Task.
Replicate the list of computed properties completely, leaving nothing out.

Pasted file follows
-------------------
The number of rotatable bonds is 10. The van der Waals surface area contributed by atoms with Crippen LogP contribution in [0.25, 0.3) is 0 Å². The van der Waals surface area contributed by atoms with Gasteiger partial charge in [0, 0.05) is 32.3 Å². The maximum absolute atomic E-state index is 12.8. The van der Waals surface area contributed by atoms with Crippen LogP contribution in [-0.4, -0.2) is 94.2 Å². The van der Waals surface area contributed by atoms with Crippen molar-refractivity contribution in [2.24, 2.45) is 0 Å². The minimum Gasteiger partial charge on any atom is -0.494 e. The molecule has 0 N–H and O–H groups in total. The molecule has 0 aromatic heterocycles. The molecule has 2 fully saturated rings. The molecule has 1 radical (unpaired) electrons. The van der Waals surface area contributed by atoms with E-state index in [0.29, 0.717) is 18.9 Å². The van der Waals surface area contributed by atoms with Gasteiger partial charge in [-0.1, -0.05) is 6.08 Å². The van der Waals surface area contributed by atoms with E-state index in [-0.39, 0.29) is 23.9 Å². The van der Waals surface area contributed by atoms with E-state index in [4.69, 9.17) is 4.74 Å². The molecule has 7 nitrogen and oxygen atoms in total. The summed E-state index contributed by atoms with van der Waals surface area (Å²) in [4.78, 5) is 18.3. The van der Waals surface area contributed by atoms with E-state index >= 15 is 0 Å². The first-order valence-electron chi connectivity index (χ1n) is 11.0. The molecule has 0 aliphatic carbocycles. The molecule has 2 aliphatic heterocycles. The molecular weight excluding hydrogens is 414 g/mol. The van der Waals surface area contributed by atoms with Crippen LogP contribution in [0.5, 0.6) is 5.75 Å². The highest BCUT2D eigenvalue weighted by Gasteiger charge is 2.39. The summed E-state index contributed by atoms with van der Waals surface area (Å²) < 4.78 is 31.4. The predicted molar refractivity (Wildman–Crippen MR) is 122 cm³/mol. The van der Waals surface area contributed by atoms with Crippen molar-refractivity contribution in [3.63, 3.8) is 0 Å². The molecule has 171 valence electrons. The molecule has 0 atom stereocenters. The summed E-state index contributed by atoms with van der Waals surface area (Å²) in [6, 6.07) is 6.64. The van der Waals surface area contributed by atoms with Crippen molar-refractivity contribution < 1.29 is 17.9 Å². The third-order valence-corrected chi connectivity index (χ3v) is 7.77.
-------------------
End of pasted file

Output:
The number of rotatable bonds is 10. The van der Waals surface area contributed by atoms with Crippen LogP contribution in [0.25, 0.3) is 0 Å². The van der Waals surface area contributed by atoms with Gasteiger partial charge in [0, 0.05) is 32.3 Å². The maximum absolute atomic E-state index is 12.8. The van der Waals surface area contributed by atoms with Crippen LogP contribution in [-0.4, -0.2) is 94.2 Å². The van der Waals surface area contributed by atoms with Crippen molar-refractivity contribution in [2.24, 2.45) is 0 Å². The minimum Gasteiger partial charge on any atom is -0.494 e. The molecule has 0 N–H and O–H groups in total. The molecule has 0 aromatic heterocycles. The molecule has 2 fully saturated rings. The molecule has 1 radical (unpaired) electrons. The van der Waals surface area contributed by atoms with E-state index in [0.29, 0.717) is 18.9 Å². The van der Waals surface area contributed by atoms with Gasteiger partial charge in [-0.1, -0.05) is 6.08 Å². The van der Waals surface area contributed by atoms with E-state index in [-0.39, 0.29) is 23.9 Å². The van der Waals surface area contributed by atoms with E-state index in [4.69, 9.17) is 4.74 Å². The molecule has 7 nitrogen and oxygen atoms in total. The summed E-state index contributed by atoms with van der Waals surface area (Å²) in [4.78, 5) is 18.3. The van der Waals surface area contributed by atoms with E-state index >= 15 is 0 Å². The first-order valence-electron chi connectivity index (χ1n) is 11.0. The molecule has 0 aliphatic carbocycles. The molecule has 2 aliphatic heterocycles. The molecular weight excluding hydrogens is 414 g/mol. The van der Waals surface area contributed by atoms with Crippen LogP contribution in [0.5, 0.6) is 5.75 Å². The highest BCUT2D eigenvalue weighted by Gasteiger charge is 2.39. The summed E-state index contributed by atoms with van der Waals surface area (Å²) < 4.78 is 31.4. The predicted molar refractivity (Wildman–Crippen MR) is 122 cm³/mol. The van der Waals surface area contributed by atoms with Crippen molar-refractivity contribution in [3.63, 3.8) is 0 Å². The molecule has 171 valence electrons. The molecule has 0 atom stereocenters. The summed E-state index contributed by atoms with van der Waals surface area (Å²) in [6, 6.07) is 6.64. The van der Waals surface area contributed by atoms with Crippen molar-refractivity contribution < 1.29 is 17.9 Å². The third-order valence-corrected chi connectivity index (χ3v) is 7.77.